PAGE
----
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06 June 2022 Allenierey Allan V. Exclamador

Fintech: Powering digital transformation in financial services (Second Part)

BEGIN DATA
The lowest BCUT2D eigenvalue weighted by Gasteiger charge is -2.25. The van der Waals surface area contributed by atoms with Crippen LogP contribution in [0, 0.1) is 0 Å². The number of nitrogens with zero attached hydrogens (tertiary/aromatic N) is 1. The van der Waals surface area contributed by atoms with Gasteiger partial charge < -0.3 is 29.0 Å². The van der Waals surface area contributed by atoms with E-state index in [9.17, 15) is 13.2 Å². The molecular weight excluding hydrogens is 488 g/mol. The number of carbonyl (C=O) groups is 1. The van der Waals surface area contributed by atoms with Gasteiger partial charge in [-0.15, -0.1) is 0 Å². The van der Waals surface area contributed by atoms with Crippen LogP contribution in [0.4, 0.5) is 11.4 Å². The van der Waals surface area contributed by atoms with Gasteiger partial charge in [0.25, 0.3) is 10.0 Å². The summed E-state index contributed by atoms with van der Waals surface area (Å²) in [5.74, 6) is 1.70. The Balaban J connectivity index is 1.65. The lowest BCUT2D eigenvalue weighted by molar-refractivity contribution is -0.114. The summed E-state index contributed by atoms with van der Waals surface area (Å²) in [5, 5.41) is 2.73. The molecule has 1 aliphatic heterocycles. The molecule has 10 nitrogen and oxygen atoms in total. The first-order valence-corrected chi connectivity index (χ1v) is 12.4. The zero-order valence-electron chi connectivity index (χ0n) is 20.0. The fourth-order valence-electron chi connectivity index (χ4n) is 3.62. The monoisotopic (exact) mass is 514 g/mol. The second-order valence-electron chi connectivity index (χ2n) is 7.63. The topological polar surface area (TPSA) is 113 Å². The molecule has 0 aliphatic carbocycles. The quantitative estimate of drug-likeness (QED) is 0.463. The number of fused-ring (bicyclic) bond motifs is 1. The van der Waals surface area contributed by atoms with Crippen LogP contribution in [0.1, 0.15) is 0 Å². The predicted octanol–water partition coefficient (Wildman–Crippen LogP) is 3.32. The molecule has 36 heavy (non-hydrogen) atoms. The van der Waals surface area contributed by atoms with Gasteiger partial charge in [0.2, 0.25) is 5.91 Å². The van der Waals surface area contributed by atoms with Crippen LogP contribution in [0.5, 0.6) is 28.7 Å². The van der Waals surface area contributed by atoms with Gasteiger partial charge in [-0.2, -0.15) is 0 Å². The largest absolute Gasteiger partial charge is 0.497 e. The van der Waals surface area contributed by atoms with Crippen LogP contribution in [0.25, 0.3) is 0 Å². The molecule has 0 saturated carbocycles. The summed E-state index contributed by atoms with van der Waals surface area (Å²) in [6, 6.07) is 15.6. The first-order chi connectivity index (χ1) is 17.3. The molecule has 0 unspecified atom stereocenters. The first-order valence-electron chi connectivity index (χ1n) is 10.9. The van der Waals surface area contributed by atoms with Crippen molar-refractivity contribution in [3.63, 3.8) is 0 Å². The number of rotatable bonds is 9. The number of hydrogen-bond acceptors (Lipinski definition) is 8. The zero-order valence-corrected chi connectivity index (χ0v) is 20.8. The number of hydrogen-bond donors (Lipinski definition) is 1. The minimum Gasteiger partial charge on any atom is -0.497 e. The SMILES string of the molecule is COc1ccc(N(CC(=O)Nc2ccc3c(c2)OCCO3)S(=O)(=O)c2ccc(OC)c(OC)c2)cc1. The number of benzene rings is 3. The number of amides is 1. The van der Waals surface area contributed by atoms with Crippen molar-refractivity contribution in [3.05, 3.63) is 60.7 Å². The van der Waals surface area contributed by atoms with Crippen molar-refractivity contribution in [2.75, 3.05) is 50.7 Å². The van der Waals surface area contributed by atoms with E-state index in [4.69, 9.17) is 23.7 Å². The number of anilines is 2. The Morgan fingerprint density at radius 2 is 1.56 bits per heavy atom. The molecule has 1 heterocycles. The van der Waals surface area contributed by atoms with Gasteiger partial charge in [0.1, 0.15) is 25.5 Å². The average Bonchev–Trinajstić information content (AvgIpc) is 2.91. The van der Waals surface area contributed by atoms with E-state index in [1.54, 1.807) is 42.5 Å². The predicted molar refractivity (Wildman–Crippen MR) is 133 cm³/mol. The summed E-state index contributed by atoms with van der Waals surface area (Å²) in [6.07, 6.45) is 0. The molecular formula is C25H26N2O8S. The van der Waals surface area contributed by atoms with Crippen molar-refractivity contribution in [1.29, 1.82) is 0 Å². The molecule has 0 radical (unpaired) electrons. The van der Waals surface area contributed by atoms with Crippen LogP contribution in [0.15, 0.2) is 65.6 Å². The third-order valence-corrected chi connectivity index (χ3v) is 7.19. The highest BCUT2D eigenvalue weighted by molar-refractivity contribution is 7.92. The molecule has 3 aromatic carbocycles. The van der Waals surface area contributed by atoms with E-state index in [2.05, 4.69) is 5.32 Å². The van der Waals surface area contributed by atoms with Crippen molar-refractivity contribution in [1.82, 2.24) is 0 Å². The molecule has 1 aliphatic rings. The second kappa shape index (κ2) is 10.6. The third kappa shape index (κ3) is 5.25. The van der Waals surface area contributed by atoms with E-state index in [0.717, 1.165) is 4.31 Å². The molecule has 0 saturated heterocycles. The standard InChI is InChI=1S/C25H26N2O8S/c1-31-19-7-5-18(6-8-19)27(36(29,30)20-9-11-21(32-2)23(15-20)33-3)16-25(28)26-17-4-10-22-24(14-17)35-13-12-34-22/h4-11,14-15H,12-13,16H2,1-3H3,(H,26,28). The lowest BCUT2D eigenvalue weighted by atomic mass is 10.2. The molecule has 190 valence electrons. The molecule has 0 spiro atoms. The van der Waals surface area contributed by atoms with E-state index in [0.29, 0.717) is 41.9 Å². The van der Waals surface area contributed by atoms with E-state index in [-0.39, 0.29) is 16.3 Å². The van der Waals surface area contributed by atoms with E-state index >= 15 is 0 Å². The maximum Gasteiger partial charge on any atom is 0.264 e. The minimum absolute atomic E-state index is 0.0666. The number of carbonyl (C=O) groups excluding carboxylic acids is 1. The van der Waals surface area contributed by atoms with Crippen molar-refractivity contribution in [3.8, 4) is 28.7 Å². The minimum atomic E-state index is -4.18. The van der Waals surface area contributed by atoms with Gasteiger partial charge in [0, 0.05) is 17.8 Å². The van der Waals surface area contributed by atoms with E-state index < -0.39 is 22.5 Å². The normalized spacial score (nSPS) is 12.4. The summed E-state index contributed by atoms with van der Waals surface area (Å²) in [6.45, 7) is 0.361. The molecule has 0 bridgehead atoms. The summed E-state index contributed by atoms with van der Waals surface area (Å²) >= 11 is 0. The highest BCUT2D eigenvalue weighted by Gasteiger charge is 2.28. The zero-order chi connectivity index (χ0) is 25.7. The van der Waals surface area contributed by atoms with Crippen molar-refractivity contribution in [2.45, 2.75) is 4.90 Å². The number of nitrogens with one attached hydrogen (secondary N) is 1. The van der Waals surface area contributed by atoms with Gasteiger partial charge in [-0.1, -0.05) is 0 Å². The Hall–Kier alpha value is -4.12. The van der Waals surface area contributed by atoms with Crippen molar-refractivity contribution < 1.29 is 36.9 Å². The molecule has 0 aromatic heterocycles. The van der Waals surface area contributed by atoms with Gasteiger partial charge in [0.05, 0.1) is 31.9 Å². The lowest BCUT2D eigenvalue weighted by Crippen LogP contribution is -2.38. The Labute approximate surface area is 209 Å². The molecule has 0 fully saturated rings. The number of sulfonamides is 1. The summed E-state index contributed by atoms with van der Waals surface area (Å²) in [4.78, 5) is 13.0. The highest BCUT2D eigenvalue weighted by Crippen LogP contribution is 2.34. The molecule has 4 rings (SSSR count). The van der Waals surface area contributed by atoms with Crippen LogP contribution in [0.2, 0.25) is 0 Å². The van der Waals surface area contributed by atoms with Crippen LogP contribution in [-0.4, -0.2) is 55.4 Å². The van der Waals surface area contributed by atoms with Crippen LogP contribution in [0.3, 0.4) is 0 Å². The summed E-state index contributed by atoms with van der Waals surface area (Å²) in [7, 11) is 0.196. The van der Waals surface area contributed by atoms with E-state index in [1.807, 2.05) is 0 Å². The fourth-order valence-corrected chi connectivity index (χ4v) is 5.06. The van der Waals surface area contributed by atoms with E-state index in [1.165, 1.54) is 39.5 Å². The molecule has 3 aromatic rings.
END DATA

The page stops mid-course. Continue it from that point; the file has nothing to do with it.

Second of three partsOver the past five years, the Philippines has gained traction in financial technology (fintech), growing from strength to strength and quickly earning the attention of the global fintech community. The Global Fintech Index 2020, the fintech ecosystems ranking created by Findexable, grouped the Philippines along with a few others as countries to watch because it is one of the fastest growing fintech destinations.In the first part of this article, we discussed the key themes expected to dominate headlines in the fintech market in Asia and the Philippines. In the second part of this series, we look at the taxation issues in a market that is experiencing phenomenal growth.The dramatic change in the financial services industry landscape reflects the Philippines’ astounding growth as a fintech destination. In 2017, the Philippines had only 115 fintechs, which is tiny when compared with Singapore, which had the highest concentration (490) out of the 1,268 fintechs in ASEAN, and Indonesia (262). However, the Philippine total nearly doubled to 212 by the end of 2020. Growth in the Philippine fintech industry has since slowed, but a study by the Philippine Institute for Development Studies notes that investment surged 762.5% from 2016 to 2018.In its rankings, Findexable also found that the Philippines excelled in fintech categories like payments, enabling processes and technology, and banking and lending. Stunning growth in numbers posted by the largest mobile e-wallet service supports this observation as it breached its initial full-year target of P3 trillion in gross transaction value for 2021, or three times the record set in 2020.Much of the growth of in the fintech market stems in part from a supportive regulatory environment. Financial regulators in the Philippines have been equally aggressive as their peers in the region in pushing for fintech innovation even as they strive not to lose sight of their responsibility to foster financial stability. The Philippines is among a few economies in Southeast Asia where regulators have issued licenses for digital banking, an area that is anticipated to post significant development that will alter the financial landscape in the next few years.There can only be progress by leaps and bounds for the fintech industry in the years to come as the market nears a point where very few in the workforce will have known of life before the internet. Banks have had a good look into the digital space due to the limitations that the pandemic imposed, and this can only lead to more confident steps in incorporating fintech products with their offerings.TEAMING UP ON REGULATION AND TAXIn anticipation of a further surge in fintech activity, regulators have begun to set standards for the industry. All eyes have been on the tax agency for an issuance that will provide guidance in connection with the tax regime for the industry.At the end of 2021, the Bureau of Internal Revenue (BIR) and the Securities and Exchange Commission (SEC) said they were working together to ensure that fintech companies are properly regulated and taxed even as the government encourages their growth and continued innovation. The Department of Finance instructed the two agencies to closely monitor fintech firms and find out what new digital business models they have been adopting to determine how they should be regulated and taxed.Given the dramatic changes that fintech has brought into the financial services landscape, market participants have been on the lookout for clear guidelines or revenue regulations that explicitly apply to them. In the absence of such rules, fintech companies may have been advised to assess and analyze their transactions and apply the basic taxation principles and procedures to comply with tax obligations.The tax agency said it will continue to impose the current Tax Code rules on compliance and taxation based on actual activities of fintech companies, which are similar to those of ordinary corporations or financial institutions. In the same vein, a previous article by this column titled “Taxation of fintech companies in the Philippines” noted that fintech companies are subject to regular income tax based on net taxable income at the rate of 25% effective July 1, 2020. The tax rate will be lowered to 20% for fintech companies with net taxable income not exceeding P5 million and with total assets not exceeding P100 million, excluding land on which the particular business entity’s office, plant, and equipment are situated during the taxable year for which the tax is imposed. But given the infancy of the industry, in lieu of this regular tax rate, a minimum corporate income tax (MCIT) of 2% may be imposed on a new fintech company beginning on the fourth taxable year immediately following the year in which it began business operations. This MCIT rate shall be 1% from July 1, 2020 until June 30, 2023. Withholding taxes on such income may also apply.The ongoing joint initiative of the BIR and SEC aims to broaden the tax base of fintech-related enterprises by ensuring the two agencies have enough regulatory and collection capability to deal with these digital companies. The Finance department said the BIR will continue to gather information from other regulatory agencies on identifying, addressing and closing the gaps resulting from the development and proliferation of fintech entities not clearly or explicitly covered by existing regulations. In 2021, BIR planned to have a team that will evaluate the tax obligations of fintechs based on categories identified by the SEC and those regulated by the Bangko Sentral ng Pilipinas (BSP).VAT ON DIGITAL TRANSACTIONSLawmakers are also considering a house bill that, once enacted, would subject the value created in the digital economy to withholding/income tax and value-added tax (VAT). House Bill 7425 (previously HB 6765) would impose a 12% VAT on the digital sale of services such as online advertising, subscription services, and the supply of other electronic and online services that can be delivered through the internet such as mobile applications, online marketplaces, online licensing of software, and webcasts, among others.A key provision of the bill also seeks to add a new section in the National Internal Revenue Code of 1997 that would require foreign digital service providers to collect and remit VAT for all transactions made through their platforms.In addressing concerns, the measure could unduly burden small enterprises and freelance workers who are dependent on digital channels to make a living, the BSP recently proposed VAT exemptions for low-value digital transactions and for service fees charged by payment service providers.DIGITAL SERVICE TAXIn light of the infancy of the fintech services industry, it has become imperative for Philippine regulators to also find out what their peers in other countries have done for income tax purposes. The Finance department is monitoring developments in countries where digital services taxes have been imposed on online platforms.In mid-2020, the department focused its efforts on collecting VAT on both local and cross-border digital transactions, similar to initiatives by neighbors in ASEAN. It said, however, that it was looking to review and propose tax reforms to levy income tax on cross-border digital transactions after international consensus has been reached on the taxation of the digital economy. Once passed into law, this digital service tax will come on top of the 12% VAT on online transactions.As we look forward to guidance from the government on the taxation and regulation of fintech companies, the fintech market continues to become more complex, as adoption deepens and its benefits broaden to further impact the lives of consumers.It is imperative for fintech providers, particularly those that handle transactions, to keep abreast of tax regulations and staying compliant, as doing otherwise and relegating tax considerations as an afterthought can be detrimental to their customers, partners and even their own bottom line.Government regulators want regulation that does not to impede growth in this young market that has the potential to power the digital transformation of financial services. However, they are also wary of appearing to provide support that can be interpreted as giving fintechs an unfair competitive advantage. Active engagement with the government on the part of market participants will be key as the policy regime for the fintech market takes shape. This article is for general information only and is not a substitute for professional advice where the facts and circumstances warrant. The views and opinions expressed above are those of the author and do not necessarily represent the views of SGV & Co. Allenierey Allan V. Exclamador is a tax partner of SGV & Co.